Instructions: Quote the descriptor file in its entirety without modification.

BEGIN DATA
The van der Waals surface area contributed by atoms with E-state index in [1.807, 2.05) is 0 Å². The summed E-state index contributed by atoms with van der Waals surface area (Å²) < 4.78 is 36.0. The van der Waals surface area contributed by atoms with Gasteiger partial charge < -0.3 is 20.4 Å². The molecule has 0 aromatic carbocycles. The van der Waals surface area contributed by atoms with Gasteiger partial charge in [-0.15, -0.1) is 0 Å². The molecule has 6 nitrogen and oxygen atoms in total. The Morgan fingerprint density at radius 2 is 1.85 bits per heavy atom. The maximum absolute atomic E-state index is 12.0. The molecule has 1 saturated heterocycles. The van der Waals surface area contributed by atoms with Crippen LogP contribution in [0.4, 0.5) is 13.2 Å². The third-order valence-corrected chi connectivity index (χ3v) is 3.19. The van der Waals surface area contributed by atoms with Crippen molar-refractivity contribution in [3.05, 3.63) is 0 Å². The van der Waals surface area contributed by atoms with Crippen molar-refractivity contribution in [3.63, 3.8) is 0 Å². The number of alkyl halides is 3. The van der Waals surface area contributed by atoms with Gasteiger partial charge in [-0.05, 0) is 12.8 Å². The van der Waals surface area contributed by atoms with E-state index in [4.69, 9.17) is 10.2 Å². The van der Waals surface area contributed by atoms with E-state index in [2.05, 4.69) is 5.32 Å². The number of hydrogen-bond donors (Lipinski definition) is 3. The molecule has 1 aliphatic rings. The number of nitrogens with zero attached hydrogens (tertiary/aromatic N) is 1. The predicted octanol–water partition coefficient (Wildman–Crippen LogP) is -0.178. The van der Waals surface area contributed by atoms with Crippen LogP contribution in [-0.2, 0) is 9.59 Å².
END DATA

The van der Waals surface area contributed by atoms with E-state index in [1.807, 2.05) is 0 Å². The summed E-state index contributed by atoms with van der Waals surface area (Å²) < 4.78 is 36.0. The van der Waals surface area contributed by atoms with Gasteiger partial charge < -0.3 is 20.4 Å². The molecule has 0 aromatic carbocycles. The van der Waals surface area contributed by atoms with Gasteiger partial charge in [-0.15, -0.1) is 0 Å². The molecule has 6 nitrogen and oxygen atoms in total. The Morgan fingerprint density at radius 2 is 1.85 bits per heavy atom. The maximum absolute atomic E-state index is 12.0. The molecule has 1 saturated heterocycles. The van der Waals surface area contributed by atoms with Crippen LogP contribution in [0.4, 0.5) is 13.2 Å². The third-order valence-corrected chi connectivity index (χ3v) is 3.19. The van der Waals surface area contributed by atoms with Crippen molar-refractivity contribution in [3.05, 3.63) is 0 Å². The van der Waals surface area contributed by atoms with Crippen molar-refractivity contribution in [3.63, 3.8) is 0 Å². The number of alkyl halides is 3. The van der Waals surface area contributed by atoms with Gasteiger partial charge in [-0.05, 0) is 12.8 Å². The van der Waals surface area contributed by atoms with E-state index in [4.69, 9.17) is 10.2 Å². The van der Waals surface area contributed by atoms with E-state index in [2.05, 4.69) is 5.32 Å². The number of hydrogen-bond donors (Lipinski definition) is 3. The molecule has 1 aliphatic rings. The number of nitrogens with zero attached hydrogens (tertiary/aromatic N) is 1. The predicted octanol–water partition coefficient (Wildman–Crippen LogP) is -0.178. The van der Waals surface area contributed by atoms with Crippen LogP contribution in [-0.2, 0) is 9.59 Å².